Chapter3_B

# Chapter3_B - Chapter 3 Section B Non-Numerical Solutions...

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Chapter 3 - Section B - Non-Numerical Solutions 3.2 Differentiate Eq. (3.2) with respect to P and Eq. (3.3) with respect to T : µ ∂β P T =− 1 V 2 µ V P T µ V T P + 1 V µ 2 V P T = βκ + µ 2 V P T µ ∂κ T P = 1 V 2 µ V T P µ V P T 1 V µ 2 V T P µ 2 V P T Addition of these two equations leads immediately to the given equation. One could of course start with Eq. (3.4) and apply the condition for an exact differential, but this topic is not covered until Chapter 6. 3.3 The Tait equation is given as: V = V 0 µ 1 AP B + P where V 0 , A ,and B are constants. Application of Eq. (3.3), the definition of κ , requires the derivative of this equation: µ V P T = V 0 · A B + P + ( B + P ) 2 ¸ = AV 0 B + P µ 1 + P B + P Multiplication by 1 / V in accord with Eq. (3.3), followed by substitution for V 0 / V by the Tait equa- tion leads to: κ = AB ( B + P ) [ B + ( 1 A ) P ] 3.7 ( a ) For constant T , Eq. (3.4) becomes: dV V κ dP Integration from the initial state ( P 1 , V 1 ) to an intermediate state ( P , V ) for constant κ gives: ln V V 1 κ( P P 1 ) Whence, V = V 1 exp[ P P 1 ) ] = V 1 exp ( κ P ) exp P 1 ) If the given equation applies to the process, it must be valid for the initial state; then, A ( T ) = V 1 exp P 1 ) ,a n d V = A ( T ) exp ( κ P ) ( b ) Differentiate the preceding equation: κ A ( T ) exp ( κ P ) Therefore, W Z V 2 V 1 PdV = κ A ( T ) Z P 2 P 1 P exp ( κ P ) = A ( T ) κ [ P 1 + 1 ) exp ( κ P 1 ) P 2 + 1 ) exp ( κ P 2 ) ] 628

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With V 1 = A ( T ) exp ( κ P 1 ) and V 2 = A ( T ) exp ( κ P 2 ) , this becomes: W = 1 κ [ P 1 + 1 ) V 1 P 2 + 1 ) V 2 ] or W = P 1 V 1 P 2 V 2 + V 1 V 2 κ 3.11 Differentiate Eq. (3.35c) with respect to T : T µ 1 δ δ P [ ( 1 δ)/δ ] 1 dP dz + P ( 1 δ)/δ dT = T µ 1 δ δ P ( 1 δ)/δ P + P ( 1 δ)/δ = 0 Algebraic reduction and substitution for / by the given equation yields: T P µ 1 δ δ ( M ρ g ) + = 0 Foranidealgas T ρ/ P = 1 / R . This substitution reduces the preceding equation to: =− M g R µ δ 1 δ 3.12 Example 2.13 shows that U 2 = H 0 .Ifthegasisideal, H 0 = U 0 + P 0 V 0 = U 0 + RT 0 and U 2 U 0 = 0 For constant C V , U 2 U 0 = C V ( T 2 T 0 ) and C V ( T 2 T 0 ) = 0 Whence, T 2 T 0 T 0 = R C V = C P C V C V When C P / C V issetequalto γ , this reduces to: T 2 = γ T 0 This result indicates that the final temperature is independent of the amount of gas admitted to the tank, a result strongly conditioned by the assumption of no heat transfer between gas and tank. 3.13 Isobaric case ( δ = 0). Here, Eqs. (3.36) and (3.37) reduce to: W 1 ( 1 1 ) and Q = γ 1 γ 1 ( 1 1 ) Both are indeterminate. The easiest resolution is to write Eq. (3.36) and (3.37) in the alternative but equivalent forms: W = 1 δ 1 µ T 2 T 1 1 and Q = γ) 1 1 )(γ 1 ) µ T 2 T 1 1 from which we find immediately for δ = 0 that: W R ( T 2 T 1 ) and Q = γ R γ 1 ( T 2 T 1 ) = C P ( T 2 T 1 ) 629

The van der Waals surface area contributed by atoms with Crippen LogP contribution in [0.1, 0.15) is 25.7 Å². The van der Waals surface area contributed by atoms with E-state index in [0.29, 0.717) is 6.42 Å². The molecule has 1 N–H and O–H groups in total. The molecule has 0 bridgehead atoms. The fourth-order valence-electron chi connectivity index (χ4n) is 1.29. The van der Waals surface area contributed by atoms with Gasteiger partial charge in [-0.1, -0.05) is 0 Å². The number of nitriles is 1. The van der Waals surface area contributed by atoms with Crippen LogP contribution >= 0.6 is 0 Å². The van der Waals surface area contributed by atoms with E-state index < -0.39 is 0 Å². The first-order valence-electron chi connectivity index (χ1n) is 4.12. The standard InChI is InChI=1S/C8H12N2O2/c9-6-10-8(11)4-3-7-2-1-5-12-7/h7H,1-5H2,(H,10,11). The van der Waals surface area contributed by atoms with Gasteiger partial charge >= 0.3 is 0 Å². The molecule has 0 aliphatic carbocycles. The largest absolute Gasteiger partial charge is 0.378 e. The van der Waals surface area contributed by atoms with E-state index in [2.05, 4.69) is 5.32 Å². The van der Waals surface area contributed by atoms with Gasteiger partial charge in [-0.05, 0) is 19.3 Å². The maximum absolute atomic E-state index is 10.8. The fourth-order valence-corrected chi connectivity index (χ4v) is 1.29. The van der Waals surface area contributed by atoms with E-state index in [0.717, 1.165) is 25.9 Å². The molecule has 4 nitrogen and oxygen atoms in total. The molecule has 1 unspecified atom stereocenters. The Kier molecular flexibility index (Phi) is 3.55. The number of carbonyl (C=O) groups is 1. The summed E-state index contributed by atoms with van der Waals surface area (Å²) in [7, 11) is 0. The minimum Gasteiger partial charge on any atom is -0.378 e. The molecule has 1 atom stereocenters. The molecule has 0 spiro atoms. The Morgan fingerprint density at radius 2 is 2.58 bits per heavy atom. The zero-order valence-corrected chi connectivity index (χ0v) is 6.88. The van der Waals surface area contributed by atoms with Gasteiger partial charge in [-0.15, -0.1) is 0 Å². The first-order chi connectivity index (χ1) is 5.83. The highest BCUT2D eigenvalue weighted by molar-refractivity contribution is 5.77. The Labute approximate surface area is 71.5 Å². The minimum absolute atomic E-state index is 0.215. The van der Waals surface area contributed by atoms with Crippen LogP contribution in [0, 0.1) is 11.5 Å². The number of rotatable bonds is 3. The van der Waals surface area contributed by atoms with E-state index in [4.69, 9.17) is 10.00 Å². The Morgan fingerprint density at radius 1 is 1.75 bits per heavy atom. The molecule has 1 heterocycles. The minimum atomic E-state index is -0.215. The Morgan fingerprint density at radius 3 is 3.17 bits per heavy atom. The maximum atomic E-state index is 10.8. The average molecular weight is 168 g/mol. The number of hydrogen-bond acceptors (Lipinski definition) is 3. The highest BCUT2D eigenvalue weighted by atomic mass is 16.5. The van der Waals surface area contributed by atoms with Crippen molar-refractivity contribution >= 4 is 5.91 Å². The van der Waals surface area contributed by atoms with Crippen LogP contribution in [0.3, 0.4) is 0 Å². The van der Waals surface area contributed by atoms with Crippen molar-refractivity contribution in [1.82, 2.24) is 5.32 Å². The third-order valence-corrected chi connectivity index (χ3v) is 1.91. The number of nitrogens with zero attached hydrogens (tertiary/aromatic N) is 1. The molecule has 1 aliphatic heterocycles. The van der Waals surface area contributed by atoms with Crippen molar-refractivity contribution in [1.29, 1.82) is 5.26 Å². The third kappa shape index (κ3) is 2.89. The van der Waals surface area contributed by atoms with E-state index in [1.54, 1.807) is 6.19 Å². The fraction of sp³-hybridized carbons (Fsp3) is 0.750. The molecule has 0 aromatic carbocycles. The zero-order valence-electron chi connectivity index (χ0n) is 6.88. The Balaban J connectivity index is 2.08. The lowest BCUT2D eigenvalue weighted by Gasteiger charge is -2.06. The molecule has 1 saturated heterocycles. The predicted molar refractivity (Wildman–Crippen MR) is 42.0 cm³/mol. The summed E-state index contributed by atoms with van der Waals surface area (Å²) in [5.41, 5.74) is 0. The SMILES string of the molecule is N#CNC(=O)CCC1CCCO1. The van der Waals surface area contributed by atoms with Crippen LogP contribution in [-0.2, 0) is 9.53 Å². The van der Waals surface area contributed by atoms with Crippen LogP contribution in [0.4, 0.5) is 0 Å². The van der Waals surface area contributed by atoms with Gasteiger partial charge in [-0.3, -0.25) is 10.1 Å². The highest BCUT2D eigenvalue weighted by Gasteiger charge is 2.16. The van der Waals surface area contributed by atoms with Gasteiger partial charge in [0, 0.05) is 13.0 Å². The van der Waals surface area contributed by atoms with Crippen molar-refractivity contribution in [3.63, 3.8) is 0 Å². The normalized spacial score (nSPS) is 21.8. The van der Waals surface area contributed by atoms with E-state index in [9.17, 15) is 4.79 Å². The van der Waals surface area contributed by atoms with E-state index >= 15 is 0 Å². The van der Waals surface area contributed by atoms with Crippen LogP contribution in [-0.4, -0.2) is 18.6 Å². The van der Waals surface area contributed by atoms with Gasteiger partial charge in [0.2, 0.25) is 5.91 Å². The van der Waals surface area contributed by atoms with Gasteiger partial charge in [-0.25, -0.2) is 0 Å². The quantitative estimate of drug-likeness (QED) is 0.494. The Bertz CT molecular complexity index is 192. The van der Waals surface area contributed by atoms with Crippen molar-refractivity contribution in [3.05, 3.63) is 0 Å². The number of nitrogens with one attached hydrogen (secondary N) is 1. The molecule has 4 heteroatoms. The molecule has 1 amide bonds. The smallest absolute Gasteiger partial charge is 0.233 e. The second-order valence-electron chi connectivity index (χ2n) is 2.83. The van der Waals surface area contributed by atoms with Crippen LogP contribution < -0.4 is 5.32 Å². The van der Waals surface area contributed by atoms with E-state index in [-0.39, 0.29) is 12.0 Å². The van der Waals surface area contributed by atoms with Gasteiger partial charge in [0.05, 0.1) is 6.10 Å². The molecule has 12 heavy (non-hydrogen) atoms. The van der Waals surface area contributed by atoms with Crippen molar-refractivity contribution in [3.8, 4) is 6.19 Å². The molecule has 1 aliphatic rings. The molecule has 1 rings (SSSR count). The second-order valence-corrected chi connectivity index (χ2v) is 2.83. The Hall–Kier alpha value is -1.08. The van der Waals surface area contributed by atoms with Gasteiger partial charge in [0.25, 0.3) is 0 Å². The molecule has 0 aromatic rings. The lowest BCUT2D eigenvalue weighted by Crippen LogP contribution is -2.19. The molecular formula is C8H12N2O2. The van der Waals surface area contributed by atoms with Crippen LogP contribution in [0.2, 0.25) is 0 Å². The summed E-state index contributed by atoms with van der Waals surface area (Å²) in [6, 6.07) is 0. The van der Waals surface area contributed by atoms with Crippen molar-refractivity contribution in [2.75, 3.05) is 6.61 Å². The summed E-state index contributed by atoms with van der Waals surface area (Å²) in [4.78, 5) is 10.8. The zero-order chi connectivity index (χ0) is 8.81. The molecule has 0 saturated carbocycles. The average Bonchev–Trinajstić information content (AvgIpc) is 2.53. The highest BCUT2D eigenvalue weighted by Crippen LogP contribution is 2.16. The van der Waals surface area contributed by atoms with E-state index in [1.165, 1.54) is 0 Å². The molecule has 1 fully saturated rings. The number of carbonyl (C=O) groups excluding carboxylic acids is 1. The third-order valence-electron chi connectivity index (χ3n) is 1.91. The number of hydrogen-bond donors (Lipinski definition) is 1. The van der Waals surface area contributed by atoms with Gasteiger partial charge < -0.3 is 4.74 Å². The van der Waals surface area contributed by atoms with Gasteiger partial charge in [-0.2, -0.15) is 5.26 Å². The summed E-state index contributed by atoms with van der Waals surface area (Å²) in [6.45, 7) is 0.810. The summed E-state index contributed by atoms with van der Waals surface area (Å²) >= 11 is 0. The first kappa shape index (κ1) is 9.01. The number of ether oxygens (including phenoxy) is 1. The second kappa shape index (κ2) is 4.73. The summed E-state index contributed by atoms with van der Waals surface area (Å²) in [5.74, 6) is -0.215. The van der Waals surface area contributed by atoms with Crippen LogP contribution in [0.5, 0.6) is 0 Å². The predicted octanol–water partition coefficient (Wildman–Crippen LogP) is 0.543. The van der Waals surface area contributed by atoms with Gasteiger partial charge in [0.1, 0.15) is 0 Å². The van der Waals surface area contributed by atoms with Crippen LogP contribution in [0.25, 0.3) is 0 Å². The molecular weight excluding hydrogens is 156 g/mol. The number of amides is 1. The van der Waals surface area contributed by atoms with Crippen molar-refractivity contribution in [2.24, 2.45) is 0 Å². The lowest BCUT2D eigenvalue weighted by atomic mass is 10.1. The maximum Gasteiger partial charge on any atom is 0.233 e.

Isothermal case ( δ = 1). Equations (3.36) and (3.37) are both indeterminate of form 0/0. Application of l’Hˆopital’s rule yields the appropriate results: W = RT 1 ln P 2 P 1 and Q =− 1 ln P 2 P 1

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## This note was uploaded on 04/18/2011 for the course CEM 497 taught by Professor Ku during the Spring '11 term at Punjab Engineering College.

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Chapter3_B - Chapter 3 Section B Non-Numerical Solutions...

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